“Kish!” the young Eskimo girl exclaimed, jumping to her feet. Thinking that she heard Kish, the family’s lost Siberian husky, scratching at the outside door, Jen-ni threw aside her stitching and dashed across the one-room sod house. Pushing aside the heavy furs hanging from the first doorway, she moved swiftly through the partially underground tunnel to the outside door.
Frigid Arctic air thrust itself like a thousand sharp ice needles against her face as her eyes searched the sunless, semidarkened landscape. “It’s only a loose fitting on the door,” Jen-ni commented as her mother stepped up behind her.
“Is it because it’s Christmas Eve that you think you hear these sounds?” her mother asked. “Kish disappeared three months ago. Is it reasonable for you to expect her back?”
“You’re right,” Jen-ni admitted, “but I often think I hear her scratching outside the door.”
Jen-ni knew that neither her mother nor her father could explain the beloved dog’s sudden disappearance. The big husky had been the only sled dog allowed inside as a family member, and Jen-ni yearned for her canine companion. She missed their daily romps. Once, Jen-ni had lain ill for days with a high fever, and Kish would not leave her side. The dog had growled when anyone attempted to move her away.
“Come back to your work,” her mother urged, stepping back into the dim tunnel. Inside the living quarters, Jen-ni dropped down on the white bearskin rug beside the round table where she had been stitching faces on the small Eskimo dolls her mother had fashioned.
The family’s handmade articles—the small dolls, Father’s carved buckles of bone and ivory, and Mother’s fancy fishbone necklaces—were sold regularly to Mr. Morris, a Christian missionary who operated the village trading post in connection with the missionary school. The handmade articles helped pay for her brother Rira’s board and room at the school.
“Mr. Morris will be here before the day hours are over,” Jen-ni’s mother remarked as she moved the Caribou stew to a hotter spot on the small stove. “He’ll pick up all the things we have finished.”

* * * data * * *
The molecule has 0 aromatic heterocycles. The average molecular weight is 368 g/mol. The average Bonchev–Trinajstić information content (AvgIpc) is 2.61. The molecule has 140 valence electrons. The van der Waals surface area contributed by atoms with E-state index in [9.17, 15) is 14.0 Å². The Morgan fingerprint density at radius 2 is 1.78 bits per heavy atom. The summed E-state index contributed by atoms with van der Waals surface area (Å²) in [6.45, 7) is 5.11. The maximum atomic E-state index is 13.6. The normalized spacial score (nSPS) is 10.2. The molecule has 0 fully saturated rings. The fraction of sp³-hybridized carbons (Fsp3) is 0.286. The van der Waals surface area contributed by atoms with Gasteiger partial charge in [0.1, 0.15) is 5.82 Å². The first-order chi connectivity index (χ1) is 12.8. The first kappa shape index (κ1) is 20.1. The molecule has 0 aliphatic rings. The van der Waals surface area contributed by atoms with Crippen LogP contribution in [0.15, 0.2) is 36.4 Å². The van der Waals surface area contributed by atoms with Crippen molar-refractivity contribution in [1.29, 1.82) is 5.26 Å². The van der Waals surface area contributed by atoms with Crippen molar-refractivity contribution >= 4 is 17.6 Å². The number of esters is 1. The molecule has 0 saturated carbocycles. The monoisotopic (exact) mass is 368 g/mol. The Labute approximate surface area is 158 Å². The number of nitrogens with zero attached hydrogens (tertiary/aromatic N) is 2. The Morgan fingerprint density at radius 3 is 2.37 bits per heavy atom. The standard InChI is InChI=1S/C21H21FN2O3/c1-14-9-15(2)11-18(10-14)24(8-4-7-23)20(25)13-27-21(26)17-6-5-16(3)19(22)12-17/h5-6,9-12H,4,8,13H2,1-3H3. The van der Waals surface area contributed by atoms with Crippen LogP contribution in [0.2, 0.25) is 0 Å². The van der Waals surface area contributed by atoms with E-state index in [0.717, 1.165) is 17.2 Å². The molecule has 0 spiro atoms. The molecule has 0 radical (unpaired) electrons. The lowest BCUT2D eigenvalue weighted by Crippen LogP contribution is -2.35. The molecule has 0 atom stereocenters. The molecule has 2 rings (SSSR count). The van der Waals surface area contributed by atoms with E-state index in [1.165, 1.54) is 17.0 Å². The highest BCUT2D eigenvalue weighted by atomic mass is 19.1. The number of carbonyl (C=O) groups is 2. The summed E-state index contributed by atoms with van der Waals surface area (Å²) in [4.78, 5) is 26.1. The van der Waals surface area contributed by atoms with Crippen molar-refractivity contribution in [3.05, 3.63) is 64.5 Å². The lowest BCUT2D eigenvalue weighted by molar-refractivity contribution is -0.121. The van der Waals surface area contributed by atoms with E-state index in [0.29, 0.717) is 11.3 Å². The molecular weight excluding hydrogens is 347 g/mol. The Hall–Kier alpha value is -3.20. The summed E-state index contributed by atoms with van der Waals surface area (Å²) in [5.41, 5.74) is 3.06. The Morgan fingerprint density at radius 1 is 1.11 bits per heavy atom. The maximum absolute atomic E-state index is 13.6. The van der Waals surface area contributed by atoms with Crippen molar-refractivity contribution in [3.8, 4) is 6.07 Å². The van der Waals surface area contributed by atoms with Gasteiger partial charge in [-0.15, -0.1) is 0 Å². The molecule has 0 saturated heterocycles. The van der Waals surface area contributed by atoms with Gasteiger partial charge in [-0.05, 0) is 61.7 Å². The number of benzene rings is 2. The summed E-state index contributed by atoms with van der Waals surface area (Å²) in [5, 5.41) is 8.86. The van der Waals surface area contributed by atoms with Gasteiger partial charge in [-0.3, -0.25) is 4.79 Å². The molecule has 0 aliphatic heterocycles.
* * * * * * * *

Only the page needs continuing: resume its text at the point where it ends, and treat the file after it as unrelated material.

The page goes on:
“He’ll have a message from Rira, too,” Jen-ni eagerly added, “and the gift!” Jen-ni’s eyes brightened when she thought about the gift Rira had written he was sending to his sister. She hoped that the gift would be the daintily dressed, lifelike doll Rira had described seeing at the trading post. Her excitement kept growing, along with her hunger.
The bowls were on the table and Father had the items packed inside the deep hide bag by the time they heard Mr. Morris stomping the crusty snow off his boots. Stepping inside, the fur-covered man seemed to fill the room. The babble of friendly greetings commenced.
As soon as she could politely do so, Jen-ni’s mother asked, “What is the message from Rira?”
“Rira was fine, the last I saw him,” Mr. Morris replied. “I’ve been on a two-week trek down the strait where I’m starting a new school. In fact, I traveled out of my way to pick up your items. However, as soon as I see Rira, I’ll tell him that his family is fine and wishes him a merry Christmas.”
Jen-ni’s spirits fell, causing a lump in her throat and bringing tears to her eyes. She realized that if Mr. Morris had not been at Rira’s school for two weeks, he couldn’t deliver the gift. Now there would be no Christmas gift to unwrap.
The minute their guest was seated, Mother served the steaming stew.
Although Jen-ni no longer felt hungry, she tried to show her good manners. She listened intently while the adults talked, and before they left the table, Mr. Morris retold the Christmas story. Jen-ni felt thankful that she knew the story, and she visualized every scene. She pictured the bright star lighting the countryside—a countryside very different from her own.
In less than an hour the family watched Mr. Morris depart, cracking his long whip above the barking dog team as the sled creaked across the snow.
The oily lamp smell lingered in the room long after Mother blew out the flame and the family retired upon their sleeping platforms.
Jen-ni curled up in the soft furs, but she could not sleep.
It was such a tiny noise at first that Jen-ni didn’t stir. When it came again, she raised up on her elbow. Then she scrambled to her feet and stumbled in her haste to get through the tunnel. Why is Mr. Morris back? she wondered.
She pulled open the door, and Mr. Morris stepped in, carrying something furry and bulky in his arms. In the vague light Jen-ni recognized the familiar shape and reached Kish just as the bedraggled husky jumped excitedly down against her, knocking her backward. Jen-ni’s joyful cries mingling with the dog’s happy barking brought her parents hurrying into the tunnel, where they all joined in the happy homecoming.
Jen-ni fastened her arms tightly around Kish’s neck while Mr. Morris told about finding her.
“Your home was hardly out of sight when I saw this dim figure creeping toward me in the snow. As it made my dogs grow restive, I stopped my sled. Fortunately I heard her whining before I drew my gun. Knowing it was a dog, I went closer. I could see that she was all right, but her paws were badly torn from her trek across the ice needles with no protective sealskin boots.
“She was headed this way, so I brought her back by dogsled.”
“You found the right place,” Jen-ni’s father replied. “We’ll always be grateful to you.”
“I’m just glad I saw her,” the missionary answered. “Now I must go, for I have a long journey ahead of me.”
As the man’s tall frame disappeared into the landscape, Jen-ni looked skyward a moment. “Although you can’t see the Christmas star,” she whispered to Kish, “if there’s happiness and wonder in your heart, it’s there.”